Other requirements are: UV light: a heat gradient from the mid-to-upper seventies to about 85-90 deg F at the hot end: and rocks and branches to climb on. Although these lizards are not usually arboreal they are in fact notably good climbers and jumpers, especially on rock faces and walls. For a hidebox don't be afraid to use an ordinary cardboard box with a hole cut in one end, as the lizard(s) will use this as another climbing apparatus as well as somewhere to hole up for the night (even if they shelter behind it instead). For substrate you can use newspaper for the larger lizards if you change it reasonably often, whereas a sand or similar mixture (such as perlite-free potting soil) often does well for smaller lizards and usually looks better. For breeding purposes a winter cooling period is probably beneficial if not essential. Most of these species are egg-layers, with exceptions noted below.

This page covers all the members of the genus Lacerta. To see only those members found within Europe, visit the European lacertid page.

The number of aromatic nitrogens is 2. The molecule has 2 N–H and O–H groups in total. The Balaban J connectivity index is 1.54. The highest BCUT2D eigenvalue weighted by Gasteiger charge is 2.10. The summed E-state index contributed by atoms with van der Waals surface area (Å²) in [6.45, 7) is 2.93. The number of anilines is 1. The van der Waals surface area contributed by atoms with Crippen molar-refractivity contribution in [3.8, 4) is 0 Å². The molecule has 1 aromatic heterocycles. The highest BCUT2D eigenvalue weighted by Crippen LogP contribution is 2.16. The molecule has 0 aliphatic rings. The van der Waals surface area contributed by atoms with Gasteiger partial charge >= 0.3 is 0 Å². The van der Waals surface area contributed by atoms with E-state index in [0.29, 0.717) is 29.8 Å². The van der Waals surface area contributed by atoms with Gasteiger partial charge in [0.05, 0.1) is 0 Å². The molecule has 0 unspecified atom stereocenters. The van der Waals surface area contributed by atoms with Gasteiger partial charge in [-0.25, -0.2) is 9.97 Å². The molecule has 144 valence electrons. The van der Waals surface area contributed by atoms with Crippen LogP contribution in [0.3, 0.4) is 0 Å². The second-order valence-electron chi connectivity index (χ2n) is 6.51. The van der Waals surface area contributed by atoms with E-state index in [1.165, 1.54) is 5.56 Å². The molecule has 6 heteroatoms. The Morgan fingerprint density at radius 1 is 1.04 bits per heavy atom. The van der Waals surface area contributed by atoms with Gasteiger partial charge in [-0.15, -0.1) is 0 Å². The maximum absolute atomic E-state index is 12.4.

Further notes on classification, 2014

Since these pages were put up in the early 2000s, the classification of Lacerta has been further complicated (or clarified, depending on your point of view), and several species once belonging to Lacerta have now been elevated to their own genus. Not all these changes seem to be universally accepted, at least in common understanding (eg Wikipedia), but there are normally good reasons for accepting them if they are peer-reviewed and printed in reputable scientific journals.

The changes are as follows:

These changes are based on the paper by Arnold, Arribas & Caranza (2007), “Systematics of the Palaearctic and Oriental lizard tribe Lacertini (Squamata: Lacertidae: Lacertinae), with descriptions of eight new genera”.




L. agilis, Sand Lizard

L. anatolica, Anatolian Rock Lizard

L. andreanski, Andreanszky's Rock Lizard

L. aranica,

L. aurelioi,

L. bedriagae, Bedriaga's Wall Lizard

L. bilineata, Western Green Lizard

L. bonnali,

L. brandtii,

L. cappodocica, Cappodocian Rock Lizard

L. chlorogaster,

L. cyanisparsa, Sparse Blue Lizard

L. cyanura,

L. danfordi, Danford's Lizard

L. defilippii, Elburz Lizard

L. dryada,

L. fraasii,

L. graeca, Greek Rock Lizard

L. herseyi,